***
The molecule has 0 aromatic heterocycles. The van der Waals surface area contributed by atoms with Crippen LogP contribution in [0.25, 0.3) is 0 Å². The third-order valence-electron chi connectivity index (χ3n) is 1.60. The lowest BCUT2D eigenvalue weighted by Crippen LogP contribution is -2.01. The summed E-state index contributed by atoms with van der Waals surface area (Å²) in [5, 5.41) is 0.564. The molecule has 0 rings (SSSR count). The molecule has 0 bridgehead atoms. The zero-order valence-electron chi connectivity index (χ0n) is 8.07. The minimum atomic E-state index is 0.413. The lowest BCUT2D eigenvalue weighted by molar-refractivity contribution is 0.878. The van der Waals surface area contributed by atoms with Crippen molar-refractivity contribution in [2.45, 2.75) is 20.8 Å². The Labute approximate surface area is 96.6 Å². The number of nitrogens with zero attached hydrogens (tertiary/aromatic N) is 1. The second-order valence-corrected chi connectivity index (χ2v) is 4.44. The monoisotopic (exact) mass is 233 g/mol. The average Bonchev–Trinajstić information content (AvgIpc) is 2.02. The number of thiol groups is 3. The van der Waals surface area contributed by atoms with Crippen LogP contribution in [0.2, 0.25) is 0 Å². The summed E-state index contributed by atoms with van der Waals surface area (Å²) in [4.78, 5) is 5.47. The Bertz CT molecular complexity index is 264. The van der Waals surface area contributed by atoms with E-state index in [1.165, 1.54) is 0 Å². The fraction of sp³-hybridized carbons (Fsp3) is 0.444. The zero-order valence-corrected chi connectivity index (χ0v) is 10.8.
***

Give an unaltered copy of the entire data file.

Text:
The molecule has 0 aromatic heterocycles. The van der Waals surface area contributed by atoms with Crippen LogP contribution in [0.25, 0.3) is 0 Å². The third-order valence-electron chi connectivity index (χ3n) is 1.60. The lowest BCUT2D eigenvalue weighted by Crippen LogP contribution is -2.01. The summed E-state index contributed by atoms with van der Waals surface area (Å²) in [5, 5.41) is 0.564. The molecule has 0 rings (SSSR count). The molecule has 0 bridgehead atoms. The zero-order valence-electron chi connectivity index (χ0n) is 8.07. The minimum atomic E-state index is 0.413. The lowest BCUT2D eigenvalue weighted by molar-refractivity contribution is 0.878. The van der Waals surface area contributed by atoms with Crippen molar-refractivity contribution in [2.45, 2.75) is 20.8 Å². The Labute approximate surface area is 96.6 Å². The number of nitrogens with zero attached hydrogens (tertiary/aromatic N) is 1. The second-order valence-corrected chi connectivity index (χ2v) is 4.44. The monoisotopic (exact) mass is 233 g/mol. The average Bonchev–Trinajstić information content (AvgIpc) is 2.02. The number of thiol groups is 3. The van der Waals surface area contributed by atoms with Crippen LogP contribution in [0.2, 0.25) is 0 Å². The summed E-state index contributed by atoms with van der Waals surface area (Å²) in [4.78, 5) is 5.47. The Bertz CT molecular complexity index is 264. The van der Waals surface area contributed by atoms with E-state index in [1.165, 1.54) is 0 Å². The fraction of sp³-hybridized carbons (Fsp3) is 0.444. The zero-order valence-corrected chi connectivity index (χ0v) is 10.8.